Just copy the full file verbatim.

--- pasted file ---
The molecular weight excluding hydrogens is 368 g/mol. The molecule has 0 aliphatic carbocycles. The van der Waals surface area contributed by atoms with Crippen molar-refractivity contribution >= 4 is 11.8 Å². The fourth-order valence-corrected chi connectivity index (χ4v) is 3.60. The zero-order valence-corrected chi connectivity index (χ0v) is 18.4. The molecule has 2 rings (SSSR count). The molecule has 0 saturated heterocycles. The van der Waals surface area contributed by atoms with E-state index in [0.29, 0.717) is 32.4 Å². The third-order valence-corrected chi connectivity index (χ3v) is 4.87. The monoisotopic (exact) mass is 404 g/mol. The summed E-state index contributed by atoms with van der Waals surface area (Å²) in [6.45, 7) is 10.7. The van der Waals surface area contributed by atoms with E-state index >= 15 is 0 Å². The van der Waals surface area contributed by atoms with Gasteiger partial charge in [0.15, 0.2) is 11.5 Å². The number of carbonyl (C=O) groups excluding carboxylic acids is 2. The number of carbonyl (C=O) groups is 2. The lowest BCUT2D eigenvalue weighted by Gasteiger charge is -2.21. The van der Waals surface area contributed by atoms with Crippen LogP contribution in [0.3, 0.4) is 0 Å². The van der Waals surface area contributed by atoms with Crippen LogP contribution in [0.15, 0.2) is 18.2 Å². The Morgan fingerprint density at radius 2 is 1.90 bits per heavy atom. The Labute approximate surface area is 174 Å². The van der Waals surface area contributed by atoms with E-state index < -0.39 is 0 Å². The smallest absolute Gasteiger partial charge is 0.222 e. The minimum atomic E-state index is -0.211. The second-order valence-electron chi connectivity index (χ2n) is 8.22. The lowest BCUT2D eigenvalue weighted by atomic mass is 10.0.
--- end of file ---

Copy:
The molecular weight excluding hydrogens is 368 g/mol. The molecule has 0 aliphatic carbocycles. The van der Waals surface area contributed by atoms with Crippen molar-refractivity contribution >= 4 is 11.8 Å². The fourth-order valence-corrected chi connectivity index (χ4v) is 3.60. The zero-order valence-corrected chi connectivity index (χ0v) is 18.4. The molecule has 2 rings (SSSR count). The molecule has 0 saturated heterocycles. The van der Waals surface area contributed by atoms with E-state index in [0.29, 0.717) is 32.4 Å². The third-order valence-corrected chi connectivity index (χ3v) is 4.87. The monoisotopic (exact) mass is 404 g/mol. The summed E-state index contributed by atoms with van der Waals surface area (Å²) in [6.45, 7) is 10.7. The van der Waals surface area contributed by atoms with E-state index >= 15 is 0 Å². The van der Waals surface area contributed by atoms with Gasteiger partial charge in [0.15, 0.2) is 11.5 Å². The number of carbonyl (C=O) groups excluding carboxylic acids is 2. The number of carbonyl (C=O) groups is 2. The lowest BCUT2D eigenvalue weighted by Gasteiger charge is -2.21. The van der Waals surface area contributed by atoms with Crippen LogP contribution in [0.3, 0.4) is 0 Å². The van der Waals surface area contributed by atoms with Crippen LogP contribution in [0.15, 0.2) is 18.2 Å². The Morgan fingerprint density at radius 2 is 1.90 bits per heavy atom. The Labute approximate surface area is 174 Å². The van der Waals surface area contributed by atoms with E-state index < -0.39 is 0 Å². The smallest absolute Gasteiger partial charge is 0.222 e. The minimum atomic E-state index is -0.211. The second-order valence-electron chi connectivity index (χ2n) is 8.22. The lowest BCUT2D eigenvalue weighted by atomic mass is 10.0.